OKLAHOMA CITY — Whispers around the softball world could be heard about Michigan being cursed at the Women’s College World Series.
To use the word cursed would be an understatement.
The Wolverines amassed a 2-14 record in seven previous tournament appearances and finished seventh out of eight teams in five of those tournaments.
But this season Michigan isn’t playing like a cursed team. The Wolverines are playing more like an obsessed team. And people have noticed.
In a tournament where many of the games have been decided by defensive miscues in the late innings, the Wolverines won their first two games the hard way — great pitching, solid defense and timely hitting.
“We won and we came here to win,” Michigan coach Carol Hutchins said after the Wolverines’ first win over DePaul. “We’re trying to win this tournament, and it’s the only tournament we care about.”
In each of the first two games, a Wolverine has stepped up. Whether it has been backing up a bad throw and gunning a runner out at home plate — sophomore Rebekah Milian — or throwing out a runner trying to steal — junior Becky Marx — Michigan has made the big plays when they counted. And its traditional big guns have stepped up in ways beyond anyone’s imagination.
In her first two games, junior Jennie Ritter pitched like she was possessed — striking out 24 batters while only giving up four hits — in her two shut outs. Not to mention the fact that she out-dueled the national Player of the Year, Texas pitcher Cat Osterman.
Seniors Jessica Merchant and Nicole Motycka have combined to hit 6-for-11 with two RBI and three runs — providing leadership from upperclassmen in a tournament that has been dominated by underclassmen.
And freshman Samantha Findlay — displaying calm beyond her years — hit a two RBI single against Osterman on Friday night to open up the game for Michigan in its 4-0 win.
“I don’t think we felt the pressure that we’ve felt in the past,” Motycka said. “And that’s what made the difference.”
A key contributor to the team’s calmness has been Hutchins. From her post either in the dugout or in the coach’s box along the third-base line, Hutchins has exhumed an aura of coolness that has been contagious for her team.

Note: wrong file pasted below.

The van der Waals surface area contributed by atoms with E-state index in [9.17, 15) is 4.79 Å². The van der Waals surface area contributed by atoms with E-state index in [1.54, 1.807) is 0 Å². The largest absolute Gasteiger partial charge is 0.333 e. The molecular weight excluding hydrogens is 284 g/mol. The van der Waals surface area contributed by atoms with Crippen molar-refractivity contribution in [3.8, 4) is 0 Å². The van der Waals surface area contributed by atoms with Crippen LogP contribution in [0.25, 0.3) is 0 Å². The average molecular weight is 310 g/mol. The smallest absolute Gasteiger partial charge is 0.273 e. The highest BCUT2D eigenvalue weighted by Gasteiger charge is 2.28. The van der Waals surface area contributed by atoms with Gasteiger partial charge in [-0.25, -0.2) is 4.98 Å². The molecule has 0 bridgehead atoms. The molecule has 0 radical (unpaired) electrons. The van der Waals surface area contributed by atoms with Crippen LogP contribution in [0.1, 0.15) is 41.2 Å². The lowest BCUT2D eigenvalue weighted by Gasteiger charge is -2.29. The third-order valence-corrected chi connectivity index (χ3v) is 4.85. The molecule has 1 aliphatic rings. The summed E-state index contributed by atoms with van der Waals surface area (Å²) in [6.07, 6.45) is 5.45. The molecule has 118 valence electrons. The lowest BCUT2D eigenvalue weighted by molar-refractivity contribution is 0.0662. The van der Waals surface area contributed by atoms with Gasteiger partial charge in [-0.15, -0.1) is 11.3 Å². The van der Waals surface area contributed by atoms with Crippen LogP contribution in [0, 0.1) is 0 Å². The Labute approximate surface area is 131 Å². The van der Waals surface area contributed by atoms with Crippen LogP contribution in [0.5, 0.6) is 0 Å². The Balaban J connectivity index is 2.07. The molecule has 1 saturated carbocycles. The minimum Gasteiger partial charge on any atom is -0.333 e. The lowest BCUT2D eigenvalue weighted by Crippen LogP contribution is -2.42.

But last night, the Wolverines slipped a bit in their game against No. 11 Tennessee. Despite another solid performance in the pitcher’s circle, Ritter wasn’t as dominant as she had been in the first two games. The offense also struggled. Against the World Series’ new darling — Lady Vols’ pitcher Monica Abbott — the team didn’t look as sharp at the plate and failed to cash in on run-scoring opportunities.
But Michigan softball is still just three wins away from its first national championship. Standing in its way is Tennessee and two-time defending national champion, UCLA.
The Bruins were counted out by many early in the year, but a strong finish and some terrific play in the NCAA tournament have placed the Bruins in their third straight title game.
The Lady Vols have become the ultimate Cinderella team, making the most of their first trip to the Women’s College World Series and upsetting powerhouses Arizona and Michigan.
For the Wolverines to stay true to form, they must rely on the arm of a dominant Ritter — which, so far, has been more valuable than the Hope Diamond. But Michigan must also rely on its older players — such as Motycka and Merchant — and the young guns — Giampaolo and Findlay — if it wants to leave Oklahoma City with a national title.
In this tournament, Michigan has been trying to shake off its past and make way for a whole new future.
Ironically, the only way the Wolverines will be able to win a national championship is if the past and future of the program can join together to notch two more victories in the present.